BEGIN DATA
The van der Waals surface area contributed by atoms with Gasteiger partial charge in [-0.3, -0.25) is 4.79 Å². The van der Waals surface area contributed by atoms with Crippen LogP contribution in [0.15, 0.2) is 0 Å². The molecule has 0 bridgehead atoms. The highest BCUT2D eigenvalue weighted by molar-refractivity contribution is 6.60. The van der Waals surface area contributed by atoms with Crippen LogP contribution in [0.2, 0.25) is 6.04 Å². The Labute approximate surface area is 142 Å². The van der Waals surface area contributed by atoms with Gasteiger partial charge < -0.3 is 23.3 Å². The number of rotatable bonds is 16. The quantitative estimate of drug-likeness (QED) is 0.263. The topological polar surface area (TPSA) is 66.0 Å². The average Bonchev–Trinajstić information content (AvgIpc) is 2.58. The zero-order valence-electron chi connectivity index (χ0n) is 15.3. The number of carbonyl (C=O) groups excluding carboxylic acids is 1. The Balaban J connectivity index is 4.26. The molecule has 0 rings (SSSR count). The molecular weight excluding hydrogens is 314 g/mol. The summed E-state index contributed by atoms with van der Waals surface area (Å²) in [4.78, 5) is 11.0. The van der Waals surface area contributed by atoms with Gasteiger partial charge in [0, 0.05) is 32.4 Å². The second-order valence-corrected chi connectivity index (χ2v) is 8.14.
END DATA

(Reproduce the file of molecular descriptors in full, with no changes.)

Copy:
The van der Waals surface area contributed by atoms with Gasteiger partial charge in [-0.3, -0.25) is 4.79 Å². The van der Waals surface area contributed by atoms with Crippen LogP contribution in [0.15, 0.2) is 0 Å². The molecule has 0 bridgehead atoms. The highest BCUT2D eigenvalue weighted by molar-refractivity contribution is 6.60. The van der Waals surface area contributed by atoms with Crippen LogP contribution in [0.2, 0.25) is 6.04 Å². The Labute approximate surface area is 142 Å². The van der Waals surface area contributed by atoms with Gasteiger partial charge < -0.3 is 23.3 Å². The number of rotatable bonds is 16. The quantitative estimate of drug-likeness (QED) is 0.263. The topological polar surface area (TPSA) is 66.0 Å². The average Bonchev–Trinajstić information content (AvgIpc) is 2.58. The zero-order valence-electron chi connectivity index (χ0n) is 15.3. The number of carbonyl (C=O) groups excluding carboxylic acids is 1. The Balaban J connectivity index is 4.26. The molecule has 0 rings (SSSR count). The molecular weight excluding hydrogens is 314 g/mol. The summed E-state index contributed by atoms with van der Waals surface area (Å²) in [4.78, 5) is 11.0. The van der Waals surface area contributed by atoms with Gasteiger partial charge in [0, 0.05) is 32.4 Å². The second-order valence-corrected chi connectivity index (χ2v) is 8.14.